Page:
As IT Pros and Windows Administrators you all exercise a lot of control when it comes to what aspects of Windows can be accessed and modified by your users and Windows 10 has continued to provide those same type of controls.
However, over the last 18 months or so since Microsoft first released Windows 10, they have restricted an end users ability to take full control of a couple of areas in the operating system.
These two areas are Windows Update and when new patches are installed and the initial privacy settings on a Windows 10 device after an install or feature upgrade.
With the upcoming Creators Update, the third major feature upgrade for Windows 10, these two areas are getting controls added to them that will provide the end user options for providing an initial set of privacy settings and when those updates are installed.
We are already seeing these in the latest Creators Update builds that are being released to Windows Insiders but today Microsoft took to the official Windows Experience Blog and shared the roadmap on where the settings for these two areas are headed.
Between these changes and other security improvements in this update, your users will end up with more secure systems and be less likely to drag a rogue infection from home to your network.
John Cable is the Director of Program Management for Windows Servicing and Delivery and provided all the details.
Here is a summary of what he had to share:
Windows Update in the Windows 10 Creators Update
Image via Microsoft
When an update needs to be installed you will get a prompt to select one of three options to handle that update.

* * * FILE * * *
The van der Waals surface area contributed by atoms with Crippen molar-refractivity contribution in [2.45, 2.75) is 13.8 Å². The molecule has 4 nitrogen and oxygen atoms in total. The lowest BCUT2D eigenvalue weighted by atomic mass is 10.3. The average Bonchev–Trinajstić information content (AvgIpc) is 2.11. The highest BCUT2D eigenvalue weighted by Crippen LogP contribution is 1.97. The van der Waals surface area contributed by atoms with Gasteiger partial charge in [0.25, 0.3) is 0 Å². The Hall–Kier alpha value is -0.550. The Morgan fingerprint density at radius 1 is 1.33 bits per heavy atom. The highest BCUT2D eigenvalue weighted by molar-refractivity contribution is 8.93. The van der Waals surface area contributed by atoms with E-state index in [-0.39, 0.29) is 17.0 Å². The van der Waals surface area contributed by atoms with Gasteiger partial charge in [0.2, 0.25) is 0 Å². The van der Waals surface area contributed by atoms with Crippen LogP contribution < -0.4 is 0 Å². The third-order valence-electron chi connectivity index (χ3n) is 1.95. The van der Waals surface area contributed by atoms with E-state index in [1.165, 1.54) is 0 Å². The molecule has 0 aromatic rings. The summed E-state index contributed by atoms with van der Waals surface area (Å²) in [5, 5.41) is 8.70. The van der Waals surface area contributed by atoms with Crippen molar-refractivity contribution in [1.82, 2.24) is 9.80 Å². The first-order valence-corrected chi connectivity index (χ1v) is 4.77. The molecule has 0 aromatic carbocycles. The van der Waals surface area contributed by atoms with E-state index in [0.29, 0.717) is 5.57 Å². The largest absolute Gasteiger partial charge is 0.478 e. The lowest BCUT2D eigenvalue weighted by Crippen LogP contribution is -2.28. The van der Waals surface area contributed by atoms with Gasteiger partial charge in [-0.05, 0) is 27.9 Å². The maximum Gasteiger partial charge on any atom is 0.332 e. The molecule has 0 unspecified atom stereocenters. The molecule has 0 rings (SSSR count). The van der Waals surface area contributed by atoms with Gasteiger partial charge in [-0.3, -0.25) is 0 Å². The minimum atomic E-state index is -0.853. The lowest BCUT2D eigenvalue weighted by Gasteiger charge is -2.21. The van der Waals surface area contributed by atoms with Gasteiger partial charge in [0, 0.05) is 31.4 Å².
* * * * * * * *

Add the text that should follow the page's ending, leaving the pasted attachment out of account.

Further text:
- Restart Now - proceed immediately with the update.
- Pick a time - your select when the update gets installed.
- Snooze - pushes the update out for three days.
The hours you can mark as active for your device can now cover a total of 18 hours. Everyone should have a 6 hour window they can ear mark for updates to be installed and this now matches what is possible on Windows 10 Mobile devices.
Status Icons in Windows Update and Windows Defender Security Center
These icons will give you your systems security and update status in one quick glance.
Windows Update Status Indicator
Windows Defender Security Center Status Icons
Initial Privacy Settings for Windows 10 Creators Update
I am still of the mind that Windows 10 has the most comprehensive collection of privacy related settings compared to any previous version of Windows.
There are 16 categories of privacy settings that contain a total of 44 different individual privacy related options.
However, when installing Windows 10 when it was initially released or when the first two feature updates were made available, the setup process did not offer the user any opportunity to review privacy settings. Now, with the upcoming Creators Update that changes.
Image via Microsoft
As you can see above, when a user clean installs Windows 10 Creators Update or upgrades their existing Windows 10 system, they will be prompted to make decisions on these five key privacy settings.
There will also be a link to learn more about privacy on Windows 10.
Allowing the end user greater control should help alleviate many of the concerns they have had about Windows 10 over the last 18 months is a positive step forward. It should also mean your end users might be keeping their systems more up to date instead of using third party tools to avoid these issues.
Ultimately, that should mean less risk of your users introducing anything into your network because their Windows 10 based devices were compromised and out of date,
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